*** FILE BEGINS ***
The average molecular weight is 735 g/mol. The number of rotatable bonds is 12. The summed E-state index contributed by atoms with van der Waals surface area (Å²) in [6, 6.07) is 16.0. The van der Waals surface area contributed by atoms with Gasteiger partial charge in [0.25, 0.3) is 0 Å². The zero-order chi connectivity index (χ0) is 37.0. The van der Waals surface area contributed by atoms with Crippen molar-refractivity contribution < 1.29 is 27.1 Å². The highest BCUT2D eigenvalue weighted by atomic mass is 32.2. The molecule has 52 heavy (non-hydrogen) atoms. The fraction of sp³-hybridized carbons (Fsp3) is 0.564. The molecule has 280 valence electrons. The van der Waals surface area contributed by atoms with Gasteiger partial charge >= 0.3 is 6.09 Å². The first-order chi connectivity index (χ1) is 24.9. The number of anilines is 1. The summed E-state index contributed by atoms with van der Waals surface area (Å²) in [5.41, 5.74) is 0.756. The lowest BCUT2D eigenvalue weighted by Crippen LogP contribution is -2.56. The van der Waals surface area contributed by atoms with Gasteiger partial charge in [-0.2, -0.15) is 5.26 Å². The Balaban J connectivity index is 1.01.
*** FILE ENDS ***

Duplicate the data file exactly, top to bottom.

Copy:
The average molecular weight is 735 g/mol. The number of rotatable bonds is 12. The summed E-state index contributed by atoms with van der Waals surface area (Å²) in [6, 6.07) is 16.0. The van der Waals surface area contributed by atoms with Gasteiger partial charge in [0.25, 0.3) is 0 Å². The zero-order chi connectivity index (χ0) is 37.0. The van der Waals surface area contributed by atoms with Crippen molar-refractivity contribution < 1.29 is 27.1 Å². The highest BCUT2D eigenvalue weighted by atomic mass is 32.2. The molecule has 52 heavy (non-hydrogen) atoms. The fraction of sp³-hybridized carbons (Fsp3) is 0.564. The molecule has 280 valence electrons. The van der Waals surface area contributed by atoms with Gasteiger partial charge >= 0.3 is 6.09 Å². The first-order chi connectivity index (χ1) is 24.9. The number of anilines is 1. The summed E-state index contributed by atoms with van der Waals surface area (Å²) in [5.41, 5.74) is 0.756. The lowest BCUT2D eigenvalue weighted by Crippen LogP contribution is -2.56. The van der Waals surface area contributed by atoms with Gasteiger partial charge in [-0.2, -0.15) is 5.26 Å². The Balaban J connectivity index is 1.01.